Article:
The two lines moved in sync for the first 50 years (1950 to 2000), but after 2000, the S&P500 couldn't sustain parabolic growth.  Wow, unlimited growth not sustainable.    In hindsight it seems so obvious, as that is what the esteemed Dr. Bartlett says, but I was very excited to see it.

Next step, more research.  Cutting another lengthy tale short, I came across the work of Dr. Robert J. Gordon from Northwestern University.  He published a working paper called, "The End of Growth?  Faltering Innovation Confronts the Six Headwinds".  A worth-while read.

I used Dr. Gordon's work to help explain the results of the doubling time graph.

I hope you enjoy the infographic.  Please send me a message with any comments or questions you have.  I'd love to hear from you.

In closing, the whole process got me thinking like stink about where the focus of my next investment analysis should be.  It's going to be a macro-view leveraging our financial analysis software and it'll be the topic of my next blog.


Tuesday, February 5, 2013

Financial Infographic - Using Compound Growth to Grow Wealth

The second in our three part infographic series developed to help investors understand the underlying concepts behind financial and investment analysis.  These same basic concepts and equations have been used by Verdasis to develop unique financial analysis software to more effectively manage complex personal or institutional investment portfolios using data readily available from financial statements, the market as well as beta and macro-economic data.  Our software enables investors to run their own ratios, regressions and equations or to simply use financial analysis models to obtain immediate results.

The infographic identifies two key equations of wealth, the balance sheet equation of Assets – Liabilities = Equity, which we call the wealth equation and the wealth growth equation, which calculates equity growth over time. The latter equation is equal to the sum of the weighted averages of asset growth and liability growth. According to the infographic, both equations impact wealth and individuals can alter their wealth profile by understanding and adjusting the constituent parts. Improving either equation will deliver positive results, but enhancing both will greatly increase compound growth.

personal financial implications of growth infographic

Let us know how you manage wealth and calculate compound growth.

Tuesday, January 29, 2013

Financial Infographic - Understanding Financial Growth Concepts

The first of three highly informative infographics we have developed to help investors better understand the core concepts behind financial and investment analysis. These concepts have likewise been used as the basis for our own financial analysis software, which in turn has been designed to help take the guesswork out of financial decision-making by applying analytical principals. In this first graphic we look at the concepts of compound and exponential growth, which are applied and used to described virtually every important item we measure today.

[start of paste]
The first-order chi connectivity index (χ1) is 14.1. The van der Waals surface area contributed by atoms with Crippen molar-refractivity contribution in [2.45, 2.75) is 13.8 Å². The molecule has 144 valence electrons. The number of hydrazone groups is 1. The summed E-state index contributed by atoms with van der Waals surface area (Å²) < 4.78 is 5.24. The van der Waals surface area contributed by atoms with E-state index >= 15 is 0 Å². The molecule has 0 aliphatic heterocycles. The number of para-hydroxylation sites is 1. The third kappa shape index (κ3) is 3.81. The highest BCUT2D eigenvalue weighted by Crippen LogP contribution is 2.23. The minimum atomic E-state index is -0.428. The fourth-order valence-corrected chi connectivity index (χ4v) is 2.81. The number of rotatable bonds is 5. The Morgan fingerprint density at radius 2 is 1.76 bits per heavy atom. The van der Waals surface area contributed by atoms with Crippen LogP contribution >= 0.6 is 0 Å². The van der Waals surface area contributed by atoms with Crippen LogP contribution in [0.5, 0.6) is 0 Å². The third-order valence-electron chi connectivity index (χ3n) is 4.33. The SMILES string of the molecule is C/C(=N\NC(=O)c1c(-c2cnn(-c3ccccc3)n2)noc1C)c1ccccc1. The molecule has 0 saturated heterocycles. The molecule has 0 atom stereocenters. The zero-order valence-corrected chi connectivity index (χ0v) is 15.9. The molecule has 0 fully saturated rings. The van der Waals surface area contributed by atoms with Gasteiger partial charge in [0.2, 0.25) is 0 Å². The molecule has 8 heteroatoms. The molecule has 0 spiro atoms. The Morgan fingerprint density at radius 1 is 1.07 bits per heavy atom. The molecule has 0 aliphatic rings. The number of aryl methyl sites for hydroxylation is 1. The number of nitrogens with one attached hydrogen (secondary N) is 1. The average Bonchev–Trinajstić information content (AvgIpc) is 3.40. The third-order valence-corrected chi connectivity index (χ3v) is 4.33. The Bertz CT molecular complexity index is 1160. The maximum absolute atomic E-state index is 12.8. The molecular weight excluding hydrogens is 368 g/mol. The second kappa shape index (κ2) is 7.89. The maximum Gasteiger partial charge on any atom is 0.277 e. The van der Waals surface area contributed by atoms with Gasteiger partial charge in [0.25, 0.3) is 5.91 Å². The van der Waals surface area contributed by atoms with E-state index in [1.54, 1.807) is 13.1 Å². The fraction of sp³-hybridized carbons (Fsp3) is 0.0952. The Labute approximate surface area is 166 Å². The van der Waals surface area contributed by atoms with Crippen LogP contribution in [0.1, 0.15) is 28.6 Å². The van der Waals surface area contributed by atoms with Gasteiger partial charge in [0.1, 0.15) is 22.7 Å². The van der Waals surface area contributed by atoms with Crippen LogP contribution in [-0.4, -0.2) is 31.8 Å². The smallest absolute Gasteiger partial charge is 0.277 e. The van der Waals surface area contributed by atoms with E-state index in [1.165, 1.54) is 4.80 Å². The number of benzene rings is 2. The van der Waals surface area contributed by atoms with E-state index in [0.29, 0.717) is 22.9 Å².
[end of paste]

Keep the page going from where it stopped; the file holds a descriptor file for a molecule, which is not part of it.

Monday, January 28, 2013

Analyzing US Bank Stocks..or Not

I decided not to look at the banks...it appears as though the sector is kind of expensive.

I feel I got a bit ahead of myself; I like to look at things from a top-down perspective and I've been too keen to get right into the financial analysis part.

I want to look at all of the sectors first and find one that is out of favour.  I was hoping to get to that this weekend, but some other things took precedence.  As it appears now, I should be able to start that next week, February 4th.


Wednesday, January 23, 2013

Theoretical Price on the Bank Stocks

I did the Ohlson Calculation on the 19 bank stocks.  We're interested in two things:

1) Does the sector on the whole look undervalued? and
2) Which stocks are trading at a discount?

Here is the graph of the premiums and discounts:



Obviously WBK is an aberration - but we aren't interested in the premium ones, we're interested in the discount ones.  Of the five stocks trading at a discount, one of them, MS, isn't showing a correct Ohlson calculation because it had a loss and a weird dividend payout ratio.

So there are four out of 19 stocks at a theoretical discount.  There are some non-US domiciled stocks - four Canadian, one UK and one Swiss that make up the next highest premiums after WBK.  So if we took those five plus WBK and MS, there are four out of 11 trading at a discount, still under half.  I wouldn't consider the sector undervalued.

Given the sector is moderately expensive, I am lukewarm about going further.  I am however, curious about one in particular.   For the record, the stocks that are trading at a discount are C, BAC, COF and IBN.

I'm going to sleep on it and decide tomorrow.  It would be nice to find a really unfashionable sector with a lot of upside potential.

Monday, January 21, 2013

Banking Sector Financial Analysis


The next financial analysis will focus on the U.S. banking sector.    I was wondering what to focus on next and I decided on banks because of this article.

It says that Warren Buffett is bullish and banks are cheap.  Well, we'll see for ourselves.

This financial analysis will go a lot faster than the last one, as I don't need go into the mechanics of each step.  I also thought I'd cut to the chase by taking a look at the theoretical prices using ohlson's clean surplus theory right out of the gate.

However, the first step is to build the portfolio of U.S. bank stocks in Verdasis financial analysis software.

I'm going to look at:
Goldman Sachs
State Street
JP Morgan